the undisciplined monster within…


Our society is obsessed with labels. We categorized and classify people into little boxes , calling them some latest psychological description, not really knowing what that means.

In today’s blog, I am going to use the latest fad term, “autism”. Most autistic people, especially those classified as “high functioning”, are extremely linear thinkers. The tend to analyze the world around them using a series of linear progressions. It can be in visual or analytical form, but there is always a reason for everything they witness. If something comes along in their path that doesn’t fit what has already been encountered, they can become distraught. Telling them to “just become more flexible” is outside their lexicon. They cannot “think outside the box” the way most people do.

This blog is a study of that process. And what happens when that orderly analysis becomes interrupted.

Perhaps it will open up a conversation in our society on how to look for and embrace those who are not the same as everyone else. And maybe even give them a bit of compassion to help navigate the non-linear world around them, instead of decrying their struggle to constantly “conform”.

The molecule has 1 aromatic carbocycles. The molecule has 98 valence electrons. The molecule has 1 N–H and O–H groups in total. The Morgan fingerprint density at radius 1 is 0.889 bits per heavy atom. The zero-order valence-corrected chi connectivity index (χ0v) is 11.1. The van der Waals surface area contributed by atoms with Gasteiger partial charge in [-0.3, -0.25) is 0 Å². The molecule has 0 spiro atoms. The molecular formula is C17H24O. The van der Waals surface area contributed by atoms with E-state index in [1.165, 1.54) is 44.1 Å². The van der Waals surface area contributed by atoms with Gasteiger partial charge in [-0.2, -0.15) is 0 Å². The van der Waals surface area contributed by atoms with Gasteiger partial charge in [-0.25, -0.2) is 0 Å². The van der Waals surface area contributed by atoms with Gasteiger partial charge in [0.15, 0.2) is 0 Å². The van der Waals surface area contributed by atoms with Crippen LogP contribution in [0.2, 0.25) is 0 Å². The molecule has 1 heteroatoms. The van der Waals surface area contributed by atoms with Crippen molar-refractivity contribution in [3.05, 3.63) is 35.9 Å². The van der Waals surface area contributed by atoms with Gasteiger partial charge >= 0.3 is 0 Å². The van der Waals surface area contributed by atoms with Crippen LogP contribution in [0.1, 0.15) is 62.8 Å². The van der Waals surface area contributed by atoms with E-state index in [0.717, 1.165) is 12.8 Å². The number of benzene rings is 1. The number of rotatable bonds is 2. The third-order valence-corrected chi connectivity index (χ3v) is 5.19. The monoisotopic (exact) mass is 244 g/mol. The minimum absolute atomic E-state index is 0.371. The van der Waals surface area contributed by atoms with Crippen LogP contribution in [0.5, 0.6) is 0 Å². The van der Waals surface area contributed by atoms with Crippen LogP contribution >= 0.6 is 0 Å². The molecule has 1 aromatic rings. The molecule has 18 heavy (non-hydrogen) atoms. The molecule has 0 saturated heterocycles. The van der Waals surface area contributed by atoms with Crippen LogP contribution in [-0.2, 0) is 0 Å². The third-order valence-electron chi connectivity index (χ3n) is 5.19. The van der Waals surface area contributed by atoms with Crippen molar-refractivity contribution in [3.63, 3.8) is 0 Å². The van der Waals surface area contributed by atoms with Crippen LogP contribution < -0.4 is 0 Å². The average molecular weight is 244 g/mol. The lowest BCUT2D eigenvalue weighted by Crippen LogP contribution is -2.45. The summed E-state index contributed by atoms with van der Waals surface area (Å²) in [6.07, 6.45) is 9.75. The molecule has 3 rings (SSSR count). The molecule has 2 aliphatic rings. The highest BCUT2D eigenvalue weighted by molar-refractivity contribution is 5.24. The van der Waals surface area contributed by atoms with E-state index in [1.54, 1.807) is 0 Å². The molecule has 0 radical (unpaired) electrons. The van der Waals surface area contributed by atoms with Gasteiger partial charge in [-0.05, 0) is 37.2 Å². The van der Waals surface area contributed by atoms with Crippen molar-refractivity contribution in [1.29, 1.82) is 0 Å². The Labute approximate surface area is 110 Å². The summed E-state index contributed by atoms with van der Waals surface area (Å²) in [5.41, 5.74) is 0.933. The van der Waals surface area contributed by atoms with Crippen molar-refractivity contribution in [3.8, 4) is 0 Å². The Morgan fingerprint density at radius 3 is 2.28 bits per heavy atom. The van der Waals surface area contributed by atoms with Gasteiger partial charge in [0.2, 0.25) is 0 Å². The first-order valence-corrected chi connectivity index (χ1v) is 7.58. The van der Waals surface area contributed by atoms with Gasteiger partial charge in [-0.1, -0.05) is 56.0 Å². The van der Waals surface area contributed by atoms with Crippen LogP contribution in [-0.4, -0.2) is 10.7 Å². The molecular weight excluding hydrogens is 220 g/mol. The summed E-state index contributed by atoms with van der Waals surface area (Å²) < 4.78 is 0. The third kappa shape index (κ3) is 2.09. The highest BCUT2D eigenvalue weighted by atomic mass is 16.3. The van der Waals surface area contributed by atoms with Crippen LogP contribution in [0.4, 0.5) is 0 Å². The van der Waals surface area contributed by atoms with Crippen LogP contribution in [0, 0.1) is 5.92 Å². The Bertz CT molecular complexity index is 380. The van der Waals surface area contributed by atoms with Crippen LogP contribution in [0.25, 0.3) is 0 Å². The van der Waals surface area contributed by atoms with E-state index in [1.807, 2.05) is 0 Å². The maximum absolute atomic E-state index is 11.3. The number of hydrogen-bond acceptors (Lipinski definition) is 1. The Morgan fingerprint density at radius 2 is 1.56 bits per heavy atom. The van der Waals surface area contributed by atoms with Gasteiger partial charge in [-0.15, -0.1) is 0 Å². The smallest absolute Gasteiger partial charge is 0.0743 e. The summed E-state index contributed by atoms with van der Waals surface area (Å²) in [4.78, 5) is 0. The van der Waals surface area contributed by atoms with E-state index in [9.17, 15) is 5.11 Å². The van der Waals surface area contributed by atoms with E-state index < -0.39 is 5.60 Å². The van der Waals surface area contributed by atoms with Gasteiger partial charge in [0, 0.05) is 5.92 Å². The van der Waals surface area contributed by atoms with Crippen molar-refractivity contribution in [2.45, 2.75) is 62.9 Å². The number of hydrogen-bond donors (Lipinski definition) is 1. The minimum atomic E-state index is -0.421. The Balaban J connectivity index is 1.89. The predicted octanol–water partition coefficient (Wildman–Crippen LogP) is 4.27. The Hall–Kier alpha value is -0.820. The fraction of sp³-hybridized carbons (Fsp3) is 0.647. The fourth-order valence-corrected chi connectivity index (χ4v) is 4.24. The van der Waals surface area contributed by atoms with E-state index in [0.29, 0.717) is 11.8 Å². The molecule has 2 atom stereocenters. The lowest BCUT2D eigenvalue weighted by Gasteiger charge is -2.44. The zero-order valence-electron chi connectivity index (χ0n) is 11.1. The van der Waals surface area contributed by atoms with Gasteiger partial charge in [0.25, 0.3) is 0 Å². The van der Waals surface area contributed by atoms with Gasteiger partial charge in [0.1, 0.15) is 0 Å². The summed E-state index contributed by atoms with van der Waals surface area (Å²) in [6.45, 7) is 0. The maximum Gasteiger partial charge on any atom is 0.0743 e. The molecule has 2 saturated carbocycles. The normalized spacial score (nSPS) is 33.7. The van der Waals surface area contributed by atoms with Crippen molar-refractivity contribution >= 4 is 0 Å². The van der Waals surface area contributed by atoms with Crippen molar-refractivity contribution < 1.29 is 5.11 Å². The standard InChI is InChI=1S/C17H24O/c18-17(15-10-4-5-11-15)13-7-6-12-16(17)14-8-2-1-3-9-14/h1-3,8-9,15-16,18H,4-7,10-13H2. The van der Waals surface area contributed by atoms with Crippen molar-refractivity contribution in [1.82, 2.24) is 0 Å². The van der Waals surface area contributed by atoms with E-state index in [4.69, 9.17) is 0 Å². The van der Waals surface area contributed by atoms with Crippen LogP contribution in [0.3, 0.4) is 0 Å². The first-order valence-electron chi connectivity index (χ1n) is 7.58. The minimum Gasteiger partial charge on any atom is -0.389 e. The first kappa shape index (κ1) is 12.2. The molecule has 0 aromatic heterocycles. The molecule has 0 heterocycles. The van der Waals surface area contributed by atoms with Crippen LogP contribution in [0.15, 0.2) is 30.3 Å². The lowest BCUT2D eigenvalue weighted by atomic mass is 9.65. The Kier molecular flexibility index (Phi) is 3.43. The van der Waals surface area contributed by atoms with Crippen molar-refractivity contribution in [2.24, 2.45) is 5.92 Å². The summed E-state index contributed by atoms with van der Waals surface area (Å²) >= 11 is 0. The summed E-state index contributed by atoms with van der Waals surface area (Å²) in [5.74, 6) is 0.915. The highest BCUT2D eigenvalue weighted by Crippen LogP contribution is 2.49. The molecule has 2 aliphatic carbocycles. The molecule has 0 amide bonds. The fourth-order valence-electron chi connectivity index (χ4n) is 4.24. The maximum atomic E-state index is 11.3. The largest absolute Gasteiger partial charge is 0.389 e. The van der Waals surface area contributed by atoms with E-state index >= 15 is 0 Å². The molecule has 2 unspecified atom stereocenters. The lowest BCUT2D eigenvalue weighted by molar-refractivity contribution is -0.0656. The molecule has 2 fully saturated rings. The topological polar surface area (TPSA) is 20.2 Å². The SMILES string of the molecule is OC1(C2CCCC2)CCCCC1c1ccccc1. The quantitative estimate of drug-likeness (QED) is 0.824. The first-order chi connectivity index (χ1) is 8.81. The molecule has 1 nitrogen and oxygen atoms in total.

The monster within…

Autism is an undisciplined monster that lives within. It lurks beneath the surface of existence and rears its ugly head unawares to its host. One moment everything is crystal clear; the next is a flurry of emotions that cannot be controlled.

Jordan Peterson has touched on this in his 12 Rules for Life. Heroes, he said, must be controlled monsters. Not one of us is virtuous by nature. To become someone truly a virtuous hero, one must be able to control their emotions. They must choose to do good when the opportunity presents itself, instead of allowing their unwillingness to be uncomfortable to overtake their decision.

The ideal…

Instinctively, we want to surround ourselves with those who are patient, kind, gentle, forgiving, and loving. They are like a magnet that can come into a room and draw each person, not to themselves, but toward something greater.

For someone who sees the world differently, this can feel like a pipe dream. Just when the scales seem to tip in favor of this disciplined act, life happens and destroys it all. Illness can cause a lack of appetite, lack of water, lack or excess of sleep. Once the interruption is over, each day drags on trying to regain that symbiotic balance within again. Unlike someone who can flex when the forces of life hit them, that process can take a very long time. Days turn into weeks, turning into months trying to regain traction.